Nigerian Oil Production May Drop as Refineries Experience Difficulties

oil Africa

The African Energy Chamber (AEC) predicts a sharp decline in the output of crude oil on the continent in 2024, which might provide a significant economic challenge for Nigeria and other African nations that produce gas and oil.

The N26.01 trillion 2024 budget is based on oil production of 1.7 million barrels, notwithstanding Nigeria’s economic struggles brought on by poor oil production, theft, vandalism, and an unreliable operating environment.

In October, the Nigerian Upstream Petroleum Regulatory Commission (NUPRC) said that as of September 2023, the country’s oil production had reached 1,346,562 barrels per day (bpd).

According to the AEC’s “State of African Energy 2024 Outlook” study, oil output in Africa is expected to decrease from 6.9 million barrels per day to 6.62 million barrels per day.

African nations are anticipated to process their crude domestically at this time. Numerous refinery projects are already scheduled to begin operations in the upcoming year.

There are nine refineries (774,900 bpd) in Egypt, five in Algeria (303,700 bpd), five in Libya (380,000 bpd), and four in South Africa (545,000). There are three state-owned refineries in Nigeria, with a combined capacity of 445,000 bpd. The Dangote Refinery has a capacity of 650,000 bpd, while BUA refinery produces roughly 200,000 bpd.

Additionally, there are modular refineries with a capacity of 27,000 bpd, and the Niger Republic is also expanding
its refinery.

Even as gas projects in Nigeria are stalled because of gas feedstock, refineries are already having difficulty obtaining crude oil to run their operations. According to a forecast by the AEC, oil output in Africa is expected to reach 6.77 million barrels per day (bpd) in 2023–2024.

NJ Ayuk, Executive Chairman of the African Energy Chamber, stated: “We ought to take advantage of every chance to maximize our oil and gas resources.”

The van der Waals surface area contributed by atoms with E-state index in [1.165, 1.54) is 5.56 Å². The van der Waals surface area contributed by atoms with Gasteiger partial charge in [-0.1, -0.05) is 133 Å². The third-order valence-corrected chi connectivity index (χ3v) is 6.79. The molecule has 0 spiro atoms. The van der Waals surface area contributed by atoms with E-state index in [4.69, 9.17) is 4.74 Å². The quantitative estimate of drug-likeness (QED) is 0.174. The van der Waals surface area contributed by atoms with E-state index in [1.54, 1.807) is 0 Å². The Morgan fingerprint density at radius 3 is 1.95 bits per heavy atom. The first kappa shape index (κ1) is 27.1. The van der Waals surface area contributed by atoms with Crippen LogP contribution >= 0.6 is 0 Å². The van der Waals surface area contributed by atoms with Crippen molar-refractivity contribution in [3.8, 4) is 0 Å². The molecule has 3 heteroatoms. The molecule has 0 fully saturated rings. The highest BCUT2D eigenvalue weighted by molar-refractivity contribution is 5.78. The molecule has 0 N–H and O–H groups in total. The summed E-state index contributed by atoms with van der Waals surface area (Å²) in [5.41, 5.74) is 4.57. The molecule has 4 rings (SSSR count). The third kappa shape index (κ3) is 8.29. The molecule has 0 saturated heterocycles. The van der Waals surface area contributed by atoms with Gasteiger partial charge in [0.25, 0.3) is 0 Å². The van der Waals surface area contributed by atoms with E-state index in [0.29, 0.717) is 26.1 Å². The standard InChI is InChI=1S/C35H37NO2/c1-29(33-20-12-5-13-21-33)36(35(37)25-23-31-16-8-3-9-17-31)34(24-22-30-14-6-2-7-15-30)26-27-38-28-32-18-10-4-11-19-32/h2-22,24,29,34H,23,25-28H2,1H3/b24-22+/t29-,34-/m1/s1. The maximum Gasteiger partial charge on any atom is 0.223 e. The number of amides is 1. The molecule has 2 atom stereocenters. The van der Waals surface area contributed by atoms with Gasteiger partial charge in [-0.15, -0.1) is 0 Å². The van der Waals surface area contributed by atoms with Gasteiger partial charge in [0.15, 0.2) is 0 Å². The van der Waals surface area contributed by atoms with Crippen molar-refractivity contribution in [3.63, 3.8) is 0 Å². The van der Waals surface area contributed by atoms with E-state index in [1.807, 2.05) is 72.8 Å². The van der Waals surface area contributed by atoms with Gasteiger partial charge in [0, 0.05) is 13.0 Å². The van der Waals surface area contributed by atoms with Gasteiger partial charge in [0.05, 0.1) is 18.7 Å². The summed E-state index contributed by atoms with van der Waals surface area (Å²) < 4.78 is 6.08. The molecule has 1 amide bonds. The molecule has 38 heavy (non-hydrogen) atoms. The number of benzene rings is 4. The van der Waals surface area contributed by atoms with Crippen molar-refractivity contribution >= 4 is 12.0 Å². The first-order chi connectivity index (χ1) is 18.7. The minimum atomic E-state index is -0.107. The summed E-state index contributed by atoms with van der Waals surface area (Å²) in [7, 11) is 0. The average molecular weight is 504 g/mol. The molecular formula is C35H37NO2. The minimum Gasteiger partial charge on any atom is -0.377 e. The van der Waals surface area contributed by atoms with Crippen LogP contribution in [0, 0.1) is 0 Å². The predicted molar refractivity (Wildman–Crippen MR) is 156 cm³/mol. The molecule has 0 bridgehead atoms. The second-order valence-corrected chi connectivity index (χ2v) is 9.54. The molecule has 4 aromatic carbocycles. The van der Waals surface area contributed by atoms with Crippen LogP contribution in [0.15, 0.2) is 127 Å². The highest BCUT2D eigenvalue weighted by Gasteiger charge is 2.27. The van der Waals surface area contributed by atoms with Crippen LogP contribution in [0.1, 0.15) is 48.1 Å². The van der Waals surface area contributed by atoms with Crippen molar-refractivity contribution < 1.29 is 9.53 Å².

Ayuk expressed regret over the bad news of diminishing oil production in Africa, despite the fact that most African producers are already having difficulty meeting their OPEC quotas.

According to Ayuk, “every oil drop extracted is a pathway to economic growth—revenue that can fund infrastructure development, social programs, and much-needed technology transfers from the international oil companies (IOCs) that invest in Africa.”

The release of the AEC report coincides with the Nigerian Upstream Regulatory Commission's attempt to enforce Section 109 of the Petroleum Industry Act (PIA), which established the Domestic Crude Supply Obligation (DCSO) to ensure that Nigeria’s refineries have access to enough crude oil.

According to reports by the Nigerian Extractive Industries Transparency Initiative (NEITI), only 23% of deepwater assets were produced in 2021, despite the regulator threatening to withhold export permits, fine $10,000, and penalize 50% of their fiscal price per barrel of crude oil not delivered to refineries.

Earlier in the month, the Niger Delta region’s insecurity, fiscal difficulties, joint venture difficulties, crude oil theft, and other problems plaguing the oil and gas industry were the focus of discussions among the leadership of the National Assembly, the International Oil Companies, and the Independent Petroleum Producers Group (IPPG).

Over 85% of Nigeria’s foreign exchange profits come from the oil and gas sector, which is the primary driver of the country’s underdevelopment, growing debt, and foreign exchange problem. At the moment, Nigeria produces roughly 1.3 million barrels of oil. That amounts to around 50% of the nation’s daily production in 2011 when it was producing 2.4 million barrels.

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